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How’s It Going with Marijuana Legalization in Washington State? Not Well.

A lot of people think of marijuana as a somewhat innocent drug that is just about people enjoying themselves – like going out for an ice cream – rather than something that’s dangerous to the individual or society. Four years ago, in December 2012, the state of Washington legalized marijuana. Over the years it has become very obvious that marijuana is anything but innocent, at least not on the road.

A few months ago, the AAA (American Automobile Association) Foundation for Traffic Safety published research it had been conducting on the connection between marijuana and traffic accidents in Washington State.

Here’s what they found:

  • The percentage of drivers involved in fatal crashes who recently used marijuana has more than doubled in the last four years – since marijuana legalization. It went from 8 percent to 17 percent.
  • One in six drivers involved in fatal crashes have recently used marijuana.

Besides the fact that much of the research on the effects created by marijuana seemed to be ignored in the quest for the benefits of making marijuana into a profitable business, there has been virtually no research done on how much marijuana will, specifically, impair someone’s driving. And the complexity of doing so would really eat into the profits.

How Much THC is Too Much?

The major psychoactive ingredient in marijuana is THC. That’s what makes someone ‘high.’ And being high is what makes someone unsafe to drive. But how much THC are you getting when you smoke marijuana? It’s almost impossible to know.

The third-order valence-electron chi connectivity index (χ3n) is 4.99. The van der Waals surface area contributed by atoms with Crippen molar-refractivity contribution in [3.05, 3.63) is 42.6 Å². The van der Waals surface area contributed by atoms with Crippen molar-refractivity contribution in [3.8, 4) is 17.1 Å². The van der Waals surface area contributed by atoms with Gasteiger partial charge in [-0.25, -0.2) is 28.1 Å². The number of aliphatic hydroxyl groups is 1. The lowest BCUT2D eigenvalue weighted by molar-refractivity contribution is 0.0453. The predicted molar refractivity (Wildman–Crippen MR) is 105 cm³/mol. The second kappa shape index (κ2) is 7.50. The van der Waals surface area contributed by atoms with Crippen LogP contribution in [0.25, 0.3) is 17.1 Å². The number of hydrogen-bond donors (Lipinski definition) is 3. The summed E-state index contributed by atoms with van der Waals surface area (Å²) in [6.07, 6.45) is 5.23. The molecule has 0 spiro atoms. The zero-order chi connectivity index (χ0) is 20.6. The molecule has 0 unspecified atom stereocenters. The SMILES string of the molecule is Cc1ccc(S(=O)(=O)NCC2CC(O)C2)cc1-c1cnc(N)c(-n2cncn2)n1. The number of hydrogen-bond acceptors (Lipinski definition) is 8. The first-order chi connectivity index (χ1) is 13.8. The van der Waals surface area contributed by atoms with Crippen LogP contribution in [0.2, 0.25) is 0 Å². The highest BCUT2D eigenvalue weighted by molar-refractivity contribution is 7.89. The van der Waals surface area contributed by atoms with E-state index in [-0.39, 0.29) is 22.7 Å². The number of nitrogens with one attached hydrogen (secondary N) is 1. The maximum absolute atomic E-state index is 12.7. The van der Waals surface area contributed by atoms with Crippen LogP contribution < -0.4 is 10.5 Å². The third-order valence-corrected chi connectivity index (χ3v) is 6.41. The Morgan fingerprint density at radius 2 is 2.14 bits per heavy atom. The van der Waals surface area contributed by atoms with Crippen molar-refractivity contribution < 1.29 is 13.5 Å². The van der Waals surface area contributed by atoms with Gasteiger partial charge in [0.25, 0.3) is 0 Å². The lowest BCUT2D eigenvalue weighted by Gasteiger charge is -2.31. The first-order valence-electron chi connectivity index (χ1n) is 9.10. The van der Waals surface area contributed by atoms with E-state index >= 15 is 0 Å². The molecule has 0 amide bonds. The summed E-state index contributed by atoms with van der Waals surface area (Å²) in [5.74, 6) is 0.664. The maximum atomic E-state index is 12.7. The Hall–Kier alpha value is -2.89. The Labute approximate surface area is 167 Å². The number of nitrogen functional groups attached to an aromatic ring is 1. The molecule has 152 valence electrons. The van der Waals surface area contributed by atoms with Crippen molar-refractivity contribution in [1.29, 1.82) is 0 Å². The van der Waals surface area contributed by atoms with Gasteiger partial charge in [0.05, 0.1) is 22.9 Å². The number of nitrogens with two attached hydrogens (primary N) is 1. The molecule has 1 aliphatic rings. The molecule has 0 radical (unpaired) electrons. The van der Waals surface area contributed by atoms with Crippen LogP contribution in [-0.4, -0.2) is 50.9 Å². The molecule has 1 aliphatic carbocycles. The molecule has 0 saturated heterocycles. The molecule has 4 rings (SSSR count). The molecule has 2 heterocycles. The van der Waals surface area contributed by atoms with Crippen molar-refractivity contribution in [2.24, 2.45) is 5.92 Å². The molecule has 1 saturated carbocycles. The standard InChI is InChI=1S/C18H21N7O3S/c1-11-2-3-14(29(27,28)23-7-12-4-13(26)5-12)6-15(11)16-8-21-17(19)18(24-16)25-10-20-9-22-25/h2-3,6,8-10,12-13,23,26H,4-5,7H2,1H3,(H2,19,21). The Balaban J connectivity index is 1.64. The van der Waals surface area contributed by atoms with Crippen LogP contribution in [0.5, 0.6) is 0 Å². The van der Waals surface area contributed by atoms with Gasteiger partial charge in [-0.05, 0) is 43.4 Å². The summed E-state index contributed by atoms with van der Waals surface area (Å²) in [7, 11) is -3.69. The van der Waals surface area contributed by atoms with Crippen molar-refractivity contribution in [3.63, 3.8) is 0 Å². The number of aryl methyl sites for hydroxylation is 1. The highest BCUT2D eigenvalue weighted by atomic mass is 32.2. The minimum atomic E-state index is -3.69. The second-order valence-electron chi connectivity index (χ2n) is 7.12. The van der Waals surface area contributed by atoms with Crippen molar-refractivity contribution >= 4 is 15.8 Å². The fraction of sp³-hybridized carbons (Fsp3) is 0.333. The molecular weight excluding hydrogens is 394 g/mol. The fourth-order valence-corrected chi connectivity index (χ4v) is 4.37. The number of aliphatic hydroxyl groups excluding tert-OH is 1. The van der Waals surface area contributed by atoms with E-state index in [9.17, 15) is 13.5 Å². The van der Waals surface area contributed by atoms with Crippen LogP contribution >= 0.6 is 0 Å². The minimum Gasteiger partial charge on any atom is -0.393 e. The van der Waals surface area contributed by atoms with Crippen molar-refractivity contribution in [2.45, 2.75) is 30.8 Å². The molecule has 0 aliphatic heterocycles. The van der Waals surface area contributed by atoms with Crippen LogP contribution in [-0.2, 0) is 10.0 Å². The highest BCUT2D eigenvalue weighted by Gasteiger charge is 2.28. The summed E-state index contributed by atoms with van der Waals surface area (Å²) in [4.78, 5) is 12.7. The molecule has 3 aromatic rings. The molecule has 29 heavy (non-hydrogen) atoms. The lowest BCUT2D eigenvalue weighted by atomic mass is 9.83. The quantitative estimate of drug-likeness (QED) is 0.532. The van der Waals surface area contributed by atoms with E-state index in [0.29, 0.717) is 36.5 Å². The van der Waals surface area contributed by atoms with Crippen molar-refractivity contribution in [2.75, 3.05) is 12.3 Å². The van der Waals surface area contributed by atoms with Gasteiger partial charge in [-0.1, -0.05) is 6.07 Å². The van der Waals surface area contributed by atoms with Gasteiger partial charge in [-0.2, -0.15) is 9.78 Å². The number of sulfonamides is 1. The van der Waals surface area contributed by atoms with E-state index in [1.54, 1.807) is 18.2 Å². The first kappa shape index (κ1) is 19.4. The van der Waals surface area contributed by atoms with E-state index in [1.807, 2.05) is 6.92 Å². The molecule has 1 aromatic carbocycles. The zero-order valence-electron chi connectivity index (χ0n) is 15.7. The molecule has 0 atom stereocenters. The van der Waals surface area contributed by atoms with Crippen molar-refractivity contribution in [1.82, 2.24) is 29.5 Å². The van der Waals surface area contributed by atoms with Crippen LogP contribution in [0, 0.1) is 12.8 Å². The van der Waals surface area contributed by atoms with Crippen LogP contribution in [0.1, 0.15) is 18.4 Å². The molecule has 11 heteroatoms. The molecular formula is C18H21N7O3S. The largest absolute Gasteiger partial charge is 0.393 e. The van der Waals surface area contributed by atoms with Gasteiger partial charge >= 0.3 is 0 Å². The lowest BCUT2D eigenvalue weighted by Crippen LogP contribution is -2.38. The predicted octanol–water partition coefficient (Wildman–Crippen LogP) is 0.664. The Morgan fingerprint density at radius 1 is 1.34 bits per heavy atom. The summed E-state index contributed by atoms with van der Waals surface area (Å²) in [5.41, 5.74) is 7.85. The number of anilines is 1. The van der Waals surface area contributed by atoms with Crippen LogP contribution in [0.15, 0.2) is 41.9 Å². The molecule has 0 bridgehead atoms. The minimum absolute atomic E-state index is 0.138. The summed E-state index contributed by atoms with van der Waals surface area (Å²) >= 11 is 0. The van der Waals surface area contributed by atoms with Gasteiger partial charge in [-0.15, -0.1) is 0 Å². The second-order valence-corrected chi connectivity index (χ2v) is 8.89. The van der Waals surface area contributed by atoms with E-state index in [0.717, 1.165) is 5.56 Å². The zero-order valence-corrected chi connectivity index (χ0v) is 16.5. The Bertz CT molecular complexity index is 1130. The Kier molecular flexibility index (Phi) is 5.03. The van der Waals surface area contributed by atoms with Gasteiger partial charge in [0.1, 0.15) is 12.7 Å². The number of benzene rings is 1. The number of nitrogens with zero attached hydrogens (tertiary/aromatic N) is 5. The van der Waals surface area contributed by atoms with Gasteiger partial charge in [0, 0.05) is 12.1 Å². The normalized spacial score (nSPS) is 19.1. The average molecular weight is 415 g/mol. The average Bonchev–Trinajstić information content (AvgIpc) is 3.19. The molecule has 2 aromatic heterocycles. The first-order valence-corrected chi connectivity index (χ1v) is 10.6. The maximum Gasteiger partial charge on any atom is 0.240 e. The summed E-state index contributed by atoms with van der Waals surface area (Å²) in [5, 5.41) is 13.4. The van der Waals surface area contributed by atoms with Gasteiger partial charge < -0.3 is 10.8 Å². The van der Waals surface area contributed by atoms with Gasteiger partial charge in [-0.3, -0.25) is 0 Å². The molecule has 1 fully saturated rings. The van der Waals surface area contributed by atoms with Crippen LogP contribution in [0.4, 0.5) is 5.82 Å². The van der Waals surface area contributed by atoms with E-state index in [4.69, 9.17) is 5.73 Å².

• There are many strains of marijuana and they all contain different levels of THC. New strains are also bred specifically to have very high THC content.
  • Also, even if someone does know how much THC they’re about to take, they don’t know how it will affect them. Some people have smoked a lot of marijuana in one sitting and felt virtually nothing. On the other hand, I know someone who smoked part of a joint and couldn’t find his legs. He was totally disoriented. But the amount of THC in his marijuana may have been no more, or even less than, those who were not affected at all.
  • Even if we could tell the strength of the marijuana, it might not be the same by the time someone is tested after having been involved in an accident. Unlike when checking blood alcohol, you can’t just pull out a breathalyzer when you’re checking a driver for marijuana. You need a warrant first. And that could take hours. In the meantime, the THC in the person’s body may have decreased so much that the amount doesn’t even register on the machine.
  • Someone who has smoked a lot of marijuana over a long period of time (years) will measure differently than someone who smokes it occasionally and has started fairly recently. The ‘veteran’ will show much more marijuana in their system and for a longer period of time than the newcomer.

Whether or not someone will work out how much is too much isn’t known. But what is known is that anyone smoking marijuana, in a car with someone smoking marijuana or on the street when a motorist who smoked marijuana is passing by is twice as likely to be killed as they were before marijuana is legal.

That’s Washington State, but I don’t know of any reason why it wouldn’t also apply to other States.

To make things safer, ensure that anyone you know who smokes grass gets help in drug rehab. And pay attention to the bills going through both federal government and that of your State. When it’s time to vote, take this into account.

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